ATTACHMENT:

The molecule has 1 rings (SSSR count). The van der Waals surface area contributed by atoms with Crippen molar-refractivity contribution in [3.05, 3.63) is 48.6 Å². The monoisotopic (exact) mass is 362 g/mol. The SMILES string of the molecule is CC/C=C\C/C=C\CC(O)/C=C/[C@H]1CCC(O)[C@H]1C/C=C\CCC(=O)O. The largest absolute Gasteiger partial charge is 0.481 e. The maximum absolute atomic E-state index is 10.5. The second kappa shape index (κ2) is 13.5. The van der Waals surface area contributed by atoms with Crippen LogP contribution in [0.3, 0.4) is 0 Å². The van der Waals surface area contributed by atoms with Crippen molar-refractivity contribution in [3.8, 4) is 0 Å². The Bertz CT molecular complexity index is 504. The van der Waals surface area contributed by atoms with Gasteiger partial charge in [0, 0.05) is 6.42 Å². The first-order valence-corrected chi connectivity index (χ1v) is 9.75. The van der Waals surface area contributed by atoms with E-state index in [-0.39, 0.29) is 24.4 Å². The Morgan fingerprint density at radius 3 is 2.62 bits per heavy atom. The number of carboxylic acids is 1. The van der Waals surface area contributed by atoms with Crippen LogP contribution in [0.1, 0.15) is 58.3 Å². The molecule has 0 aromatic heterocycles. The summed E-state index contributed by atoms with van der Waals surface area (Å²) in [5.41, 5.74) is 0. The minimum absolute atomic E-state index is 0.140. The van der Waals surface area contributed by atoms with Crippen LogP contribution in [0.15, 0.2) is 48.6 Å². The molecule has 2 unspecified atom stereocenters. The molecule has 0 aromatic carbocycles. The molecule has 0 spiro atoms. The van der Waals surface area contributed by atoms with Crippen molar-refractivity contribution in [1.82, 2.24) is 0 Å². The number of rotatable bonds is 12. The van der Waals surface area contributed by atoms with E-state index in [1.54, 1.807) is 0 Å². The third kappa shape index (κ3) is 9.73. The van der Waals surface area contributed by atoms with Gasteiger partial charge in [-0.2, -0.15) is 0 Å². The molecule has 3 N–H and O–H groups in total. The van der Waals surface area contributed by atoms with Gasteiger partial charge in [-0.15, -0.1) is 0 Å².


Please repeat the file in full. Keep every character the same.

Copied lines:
The molecule has 1 rings (SSSR count). The van der Waals surface area contributed by atoms with Crippen molar-refractivity contribution in [3.05, 3.63) is 48.6 Å². The monoisotopic (exact) mass is 362 g/mol. The SMILES string of the molecule is CC/C=C\C/C=C\CC(O)/C=C/[C@H]1CCC(O)[C@H]1C/C=C\CCC(=O)O. The largest absolute Gasteiger partial charge is 0.481 e. The maximum absolute atomic E-state index is 10.5. The second kappa shape index (κ2) is 13.5. The van der Waals surface area contributed by atoms with Crippen LogP contribution in [0.3, 0.4) is 0 Å². The van der Waals surface area contributed by atoms with Crippen molar-refractivity contribution in [3.8, 4) is 0 Å². The Bertz CT molecular complexity index is 504. The van der Waals surface area contributed by atoms with Gasteiger partial charge in [0, 0.05) is 6.42 Å². The first-order valence-corrected chi connectivity index (χ1v) is 9.75. The van der Waals surface area contributed by atoms with E-state index in [-0.39, 0.29) is 24.4 Å². The Morgan fingerprint density at radius 3 is 2.62 bits per heavy atom. The number of carboxylic acids is 1. The van der Waals surface area contributed by atoms with Crippen LogP contribution in [0.1, 0.15) is 58.3 Å². The molecule has 0 aromatic heterocycles. The summed E-state index contributed by atoms with van der Waals surface area (Å²) in [5.41, 5.74) is 0. The minimum absolute atomic E-state index is 0.140. The van der Waals surface area contributed by atoms with Crippen LogP contribution in [0.15, 0.2) is 48.6 Å². The molecule has 2 unspecified atom stereocenters. The molecule has 0 aromatic carbocycles. The molecule has 0 spiro atoms. The van der Waals surface area contributed by atoms with Crippen molar-refractivity contribution in [1.82, 2.24) is 0 Å². The number of rotatable bonds is 12. The van der Waals surface area contributed by atoms with E-state index in [1.54, 1.807) is 0 Å². The third kappa shape index (κ3) is 9.73. The van der Waals surface area contributed by atoms with Gasteiger partial charge in [-0.2, -0.15) is 0 Å². The molecule has 3 N–H and O–H groups in total. The van der Waals surface area contributed by atoms with Gasteiger partial charge in [-0.15, -0.1) is 0 Å².